Exploring the historical roots of horror in the modern age, "Baroque Horrors" turns the current cultural and political conversation from the familiar narrative patterns and self-justifying allegories of abjection to a dialogue on the history of our modern fears and their monstrous offspring. When life and death are severed from nature and history, 'reality' and 'authenticity' may be experienced as spectator sports and staged attractions, as in the 'real lives' captured by reality TV and the 'authentic cadavers' displayed around the world in the Body Worlds exhibitions. Rather than thinking of virtual reality and staged authenticity as recent developments of the postmodern age, Castillo looks back to the Spanish baroque period in search for the roots of the commodification of nature and the horror vacui that accompanies it. Aimed at specialists, students, and readers of early modern literature and culture in the Spanish and Anglophone traditions as well as anyone interested in horror fantasy, "Baroque Horrors" offers ways to rethink broad questions of intellectual and political history and relate them to the modern age.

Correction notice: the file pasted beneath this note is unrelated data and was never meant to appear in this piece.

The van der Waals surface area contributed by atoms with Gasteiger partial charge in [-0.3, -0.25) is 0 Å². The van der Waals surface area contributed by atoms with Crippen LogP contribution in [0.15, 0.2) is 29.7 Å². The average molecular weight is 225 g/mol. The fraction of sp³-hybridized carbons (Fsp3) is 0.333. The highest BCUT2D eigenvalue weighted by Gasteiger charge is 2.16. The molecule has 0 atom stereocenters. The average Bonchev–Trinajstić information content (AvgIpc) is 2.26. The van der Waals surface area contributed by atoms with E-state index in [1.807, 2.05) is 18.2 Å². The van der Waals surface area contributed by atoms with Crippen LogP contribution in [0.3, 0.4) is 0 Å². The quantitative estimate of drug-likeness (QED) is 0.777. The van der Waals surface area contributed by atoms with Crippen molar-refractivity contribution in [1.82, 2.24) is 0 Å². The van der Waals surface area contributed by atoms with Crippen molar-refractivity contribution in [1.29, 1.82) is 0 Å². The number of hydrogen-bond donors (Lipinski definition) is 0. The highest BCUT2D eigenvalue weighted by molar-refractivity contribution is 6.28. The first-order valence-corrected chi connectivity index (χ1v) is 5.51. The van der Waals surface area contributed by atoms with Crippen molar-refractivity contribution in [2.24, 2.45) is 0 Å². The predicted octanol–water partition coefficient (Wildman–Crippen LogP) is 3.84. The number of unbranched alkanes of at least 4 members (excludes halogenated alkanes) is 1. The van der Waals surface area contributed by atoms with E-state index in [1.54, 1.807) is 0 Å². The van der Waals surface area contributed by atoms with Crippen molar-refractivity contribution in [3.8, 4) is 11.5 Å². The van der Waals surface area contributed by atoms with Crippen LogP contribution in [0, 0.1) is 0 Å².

David Castillo is Associate Professor and Director of Graduate Studies in the Department of Romance Languages and Literatures at the University at Buffalo, SUNY.